Module Details

The information contained in this module specification was correct at the time of publication but may be subject to change, either during the session because of unforeseen circumstances, or following review of the module at the end of the session. Queries about the module should be directed to the member of staff with responsibility for the module.
Title CORRELATED ELECTRON MATERIALS
Code PHYS486
Coordinator Dr LA O'Brien
Physics
lobrien@liverpool.ac.uk
Year CATS Level Semester CATS Value
Session 2021-22 Level 7 FHEQ First Semester 7.5

Aims

Students will develop an understanding of the physical properties that emerge due to electron-electron interactions and band structure in solids, including a critical awareness of properties that cannot be explained by treating electrons individually. They will be able to conceptually understand the theoretical emergence of, and parallels between, ferromagnetism, superconductivity and exemplar contemporary strongly correlated electron effects. Using these theories, students will be able to design experimental methods to measure such phenomena.


Learning Outcomes

(LO1) Evaluate the impact of electron-electron interactions on the physical properties of matter

(LO2) Determine the mechanisms underpinning magnetic order and conventional superconductivity in solids, and their interrelation with key physical parameters

(LO3) Analyse experimental data from correlated electron phenomena using appropriate theoretical models

(LO4) Plan suitable experiments/methods to measure correlated electron phenomena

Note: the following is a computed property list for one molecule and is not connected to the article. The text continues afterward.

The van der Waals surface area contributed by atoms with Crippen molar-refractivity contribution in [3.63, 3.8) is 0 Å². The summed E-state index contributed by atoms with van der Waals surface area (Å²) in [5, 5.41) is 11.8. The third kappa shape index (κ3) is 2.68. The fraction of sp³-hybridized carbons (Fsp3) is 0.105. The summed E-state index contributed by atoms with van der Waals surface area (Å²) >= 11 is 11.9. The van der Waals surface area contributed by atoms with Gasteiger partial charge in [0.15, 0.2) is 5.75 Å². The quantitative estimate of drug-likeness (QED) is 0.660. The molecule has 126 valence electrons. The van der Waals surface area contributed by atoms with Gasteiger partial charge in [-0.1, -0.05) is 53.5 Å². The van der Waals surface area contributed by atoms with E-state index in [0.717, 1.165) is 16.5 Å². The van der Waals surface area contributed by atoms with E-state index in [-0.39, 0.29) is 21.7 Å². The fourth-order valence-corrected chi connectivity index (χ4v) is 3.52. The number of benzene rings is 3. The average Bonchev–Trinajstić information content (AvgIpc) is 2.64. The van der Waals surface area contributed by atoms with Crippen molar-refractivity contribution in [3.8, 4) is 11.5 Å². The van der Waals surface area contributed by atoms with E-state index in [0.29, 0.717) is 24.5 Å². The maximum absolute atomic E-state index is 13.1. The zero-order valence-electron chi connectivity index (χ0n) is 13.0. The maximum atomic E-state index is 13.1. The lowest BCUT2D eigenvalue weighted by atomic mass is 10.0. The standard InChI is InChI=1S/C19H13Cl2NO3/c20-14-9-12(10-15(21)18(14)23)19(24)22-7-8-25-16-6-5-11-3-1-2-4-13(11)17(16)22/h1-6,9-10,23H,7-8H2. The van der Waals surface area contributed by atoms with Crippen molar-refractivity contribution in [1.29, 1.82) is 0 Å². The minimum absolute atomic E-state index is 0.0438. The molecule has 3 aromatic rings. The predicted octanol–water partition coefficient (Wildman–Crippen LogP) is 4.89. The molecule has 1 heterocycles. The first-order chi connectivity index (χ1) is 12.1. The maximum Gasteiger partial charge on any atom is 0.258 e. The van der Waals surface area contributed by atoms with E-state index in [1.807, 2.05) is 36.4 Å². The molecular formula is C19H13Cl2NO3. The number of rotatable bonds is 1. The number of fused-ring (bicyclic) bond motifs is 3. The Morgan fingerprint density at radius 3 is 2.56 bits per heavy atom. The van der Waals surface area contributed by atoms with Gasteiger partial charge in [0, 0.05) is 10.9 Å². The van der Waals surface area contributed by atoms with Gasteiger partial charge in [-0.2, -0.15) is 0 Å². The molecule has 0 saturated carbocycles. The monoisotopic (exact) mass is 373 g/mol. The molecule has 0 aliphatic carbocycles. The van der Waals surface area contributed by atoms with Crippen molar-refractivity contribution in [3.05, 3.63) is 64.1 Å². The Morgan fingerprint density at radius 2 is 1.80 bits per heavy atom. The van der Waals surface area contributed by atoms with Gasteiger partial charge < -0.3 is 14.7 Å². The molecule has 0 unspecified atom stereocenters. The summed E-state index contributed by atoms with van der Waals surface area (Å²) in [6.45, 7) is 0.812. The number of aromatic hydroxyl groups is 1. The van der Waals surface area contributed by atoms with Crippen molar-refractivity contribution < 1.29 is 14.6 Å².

Syllabus

 

- The nearly free electron model and its limitations
- Interrelation between correlated electrons and the physical properties of solids Heisenberg model of magnetism and magnetic exchange (direct and indirect)
- Magnetism in metals, the Stoner criterion and the Slater-Pauling curve
- Magnetism in reduced dimensions
- Phenomenological description of superconductivity
- Theoretical models of superconductivity, London equation, Ginzburg-Landau model
- Phase transitions and mean field theory
- The macroscopic wave function and superfluidity
- Josephson effect and Josephson junctions
- Cooper pairs and introduction to BCS theory
- Contemporary correlated electron effects
- Modern characterisation techniques and numerical methods to investigate example materials


Teaching and Learning Strategies

Teaching Method 1 - Lecture
Description: Lecture

Teaching Method 2 - Tutorial
Description: Tutorial


Teaching Schedule

  Lectures Seminars Tutorials Lab Practicals Fieldwork Placement Other TOTAL
Study Hours 18

  2

      20
Timetable (if known) 60 mins X 3 totaling 18
 
           
Private Study 55
TOTAL HOURS 75

Assessment

EXAM Duration Timing
(Semester)
% of
final
mark
Resit/resubmission
opportunity
Penalty for late
submission
Notes
Written exam.  90 minutes    100       
CONTINUOUS Duration Timing
(Semester)
% of
final
mark
Resit/resubmission
opportunity
Penalty for late
submission
Notes
             

Recommended Texts

Reading lists are managed at readinglists.liverpool.ac.uk. Click here to access the reading lists for this module.